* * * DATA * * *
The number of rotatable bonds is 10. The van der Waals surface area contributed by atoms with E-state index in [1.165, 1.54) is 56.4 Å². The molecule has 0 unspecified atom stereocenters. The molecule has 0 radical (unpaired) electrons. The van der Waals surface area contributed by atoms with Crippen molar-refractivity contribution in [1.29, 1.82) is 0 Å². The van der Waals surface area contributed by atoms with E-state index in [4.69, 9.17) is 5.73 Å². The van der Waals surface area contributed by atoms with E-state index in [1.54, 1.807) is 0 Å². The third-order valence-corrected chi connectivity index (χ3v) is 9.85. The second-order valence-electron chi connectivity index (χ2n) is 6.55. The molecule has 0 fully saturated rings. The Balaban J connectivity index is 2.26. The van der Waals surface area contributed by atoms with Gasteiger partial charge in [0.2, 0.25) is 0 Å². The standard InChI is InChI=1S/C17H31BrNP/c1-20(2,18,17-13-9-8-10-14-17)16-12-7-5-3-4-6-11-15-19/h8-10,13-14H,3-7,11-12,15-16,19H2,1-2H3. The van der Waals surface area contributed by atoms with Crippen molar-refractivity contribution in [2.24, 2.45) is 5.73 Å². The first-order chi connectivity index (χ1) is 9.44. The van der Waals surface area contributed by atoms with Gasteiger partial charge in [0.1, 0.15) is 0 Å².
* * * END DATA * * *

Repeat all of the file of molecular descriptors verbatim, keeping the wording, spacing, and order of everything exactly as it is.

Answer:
The number of rotatable bonds is 10. The van der Waals surface area contributed by atoms with E-state index in [1.165, 1.54) is 56.4 Å². The molecule has 0 unspecified atom stereocenters. The molecule has 0 radical (unpaired) electrons. The van der Waals surface area contributed by atoms with Crippen molar-refractivity contribution in [1.29, 1.82) is 0 Å². The van der Waals surface area contributed by atoms with E-state index in [4.69, 9.17) is 5.73 Å². The van der Waals surface area contributed by atoms with E-state index in [1.54, 1.807) is 0 Å². The third-order valence-corrected chi connectivity index (χ3v) is 9.85. The second-order valence-electron chi connectivity index (χ2n) is 6.55. The molecule has 0 fully saturated rings. The Balaban J connectivity index is 2.26. The van der Waals surface area contributed by atoms with Gasteiger partial charge in [0.2, 0.25) is 0 Å². The standard InChI is InChI=1S/C17H31BrNP/c1-20(2,18,17-13-9-8-10-14-17)16-12-7-5-3-4-6-11-15-19/h8-10,13-14H,3-7,11-12,15-16,19H2,1-2H3. The van der Waals surface area contributed by atoms with Crippen molar-refractivity contribution in [2.24, 2.45) is 5.73 Å². The first-order chi connectivity index (χ1) is 9.44. The van der Waals surface area contributed by atoms with Gasteiger partial charge in [0.1, 0.15) is 0 Å².